On Tuesday, Jan. 30, President Donald Trump will take the podium for his State of the Union and give a hyped up speech addressing Congress and alerting everyone to how the country is doing and what sorts of things he has planned for us. This year, though, if you happen to tune in you will see that many of the women in the audience will be clad in black. So, you might want to ask, why are women wearing black at the State of the Union? You've seen it before, but not on the political stage.
The idea to wear black to the State of the Union was proposed by Reps. Jackie Speier (D-CA) and Lois Frankel (D-FL), both members of the Democratic Women's Working Group (DWWG), who suggested it to stand in solidarity with survivors of sexual harassment and violence. On Jan. 10, Speier sent out a tweet announcing their choice and urging their fellow members of Congress to join them. It read,
My colleagues and I in the @HouseDemWomen are calling on our fellow MoCs- women & men, Democrats & Republicans to wear black to this year's #SOTU in solidarity w/survivors of sexual harassment/violence in Hollywood, politics, the military, academia, etc. #TIMESUP #MeToo
The idea to wear black echoes the trend put forth during the Golden Globes earlier in January, where male and female celebrities alike donned black in support of women who have spoken out against sexual assault and harassment, and the progression of the #MeToo and Time's Up movements.
In an interview with Elle, Frankel said that they would wear black in support of the movement. She said,
We stand with working people across this country who are demanding that men and women be able to work side-by-side, in dignity, in safety, and free of harassment.
In the Elle interview Frankel also said that wearing black is a statement for equal pay, as well as "more comprehensive policies around sexual harassment prevention and deterrence in not just office, but factories, restaurants, and hotels." In addition, Frankel is using her State of the Union plus-one to bring a survivor of sexual harassment or assault, according to Elle. Frankel said,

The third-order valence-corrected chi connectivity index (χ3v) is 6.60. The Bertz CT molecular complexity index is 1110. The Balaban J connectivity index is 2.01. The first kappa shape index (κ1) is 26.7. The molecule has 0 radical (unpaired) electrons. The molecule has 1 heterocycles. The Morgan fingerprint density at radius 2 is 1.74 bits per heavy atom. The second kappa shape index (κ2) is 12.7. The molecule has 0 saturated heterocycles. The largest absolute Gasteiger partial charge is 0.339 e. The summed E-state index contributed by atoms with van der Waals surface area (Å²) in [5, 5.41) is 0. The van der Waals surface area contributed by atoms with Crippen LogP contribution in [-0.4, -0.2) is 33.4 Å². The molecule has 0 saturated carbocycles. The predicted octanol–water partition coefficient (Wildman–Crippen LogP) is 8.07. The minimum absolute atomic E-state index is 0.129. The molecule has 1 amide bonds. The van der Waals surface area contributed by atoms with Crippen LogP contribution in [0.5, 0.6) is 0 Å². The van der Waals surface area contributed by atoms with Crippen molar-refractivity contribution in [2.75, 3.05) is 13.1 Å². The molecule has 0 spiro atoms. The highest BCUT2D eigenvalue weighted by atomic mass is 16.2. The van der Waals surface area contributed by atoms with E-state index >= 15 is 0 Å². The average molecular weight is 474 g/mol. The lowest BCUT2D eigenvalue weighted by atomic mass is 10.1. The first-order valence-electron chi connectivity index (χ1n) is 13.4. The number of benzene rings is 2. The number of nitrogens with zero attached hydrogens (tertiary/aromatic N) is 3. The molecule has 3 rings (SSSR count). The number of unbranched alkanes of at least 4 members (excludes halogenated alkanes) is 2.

I would be disingenuous if I said that what [actresses] did there didn't connect with us, but I will tell you we had discussions about wearing black before the Golden Globes. We want to speak for all people who've been affected by this.
Frankel isn't the only one to use her plus-one in such a way. In another interview with NBC News, Frankel said, "Some members will be bringing survivors of sexual assault and advocates." There was even some speculation that some of those survivors would be women who have accused Trump of sexual misconduct, according to Elle.
In December, members of the DWWG put in a formal request for an investigation into sexual misconduct allegations against Trump. More than a dozen women have accused the president, with the accusations ranging from harassment to assault. The official White House position on these allegations is that the women are lying. Trump also tweeted that he didn't know and had never met the accusers.
Trump, however, isn't the only political figure who has been accused of sexual misconduct. At least six women accused Al Franken, a former senator from Minnesota, of misconduct including groping and improper advances. Franken denied some of the claims and said he remembered others "differently," but still resigned from the Senate in early December. Texas Rep. Blake Farenthold was also accused of sexual harassment by his former communications director, which he denied. Farenthold ended up settling a lawsuit from his accuser, and stated in mid-December that he won't run for reelection.
Also on the list of political figures who resigned over sexual misconduct allegations is Rep. John Conyers (D-Mich.), who stepped down on Dec. 5 over misconduct allegations leveled against him by several women. Conyers said the accusations were "not accurate, they are not true," according to NPR.
Frankel made it clear that many people want to see a harsher approach taken towards Trump on everything from cracking down on his allegations of sexual misconduct to his views on immigration. "Some members will choose not to show up, and that's their statement," said Frankel. "We want to be respectful, and so we chose to make a statement with color."
Regardless of whether you side with Frankel's approach or not, the point is to highlight the idea that no arena is free of sexual assault, harassment or unfair treatment towards women. In short? Things need to change.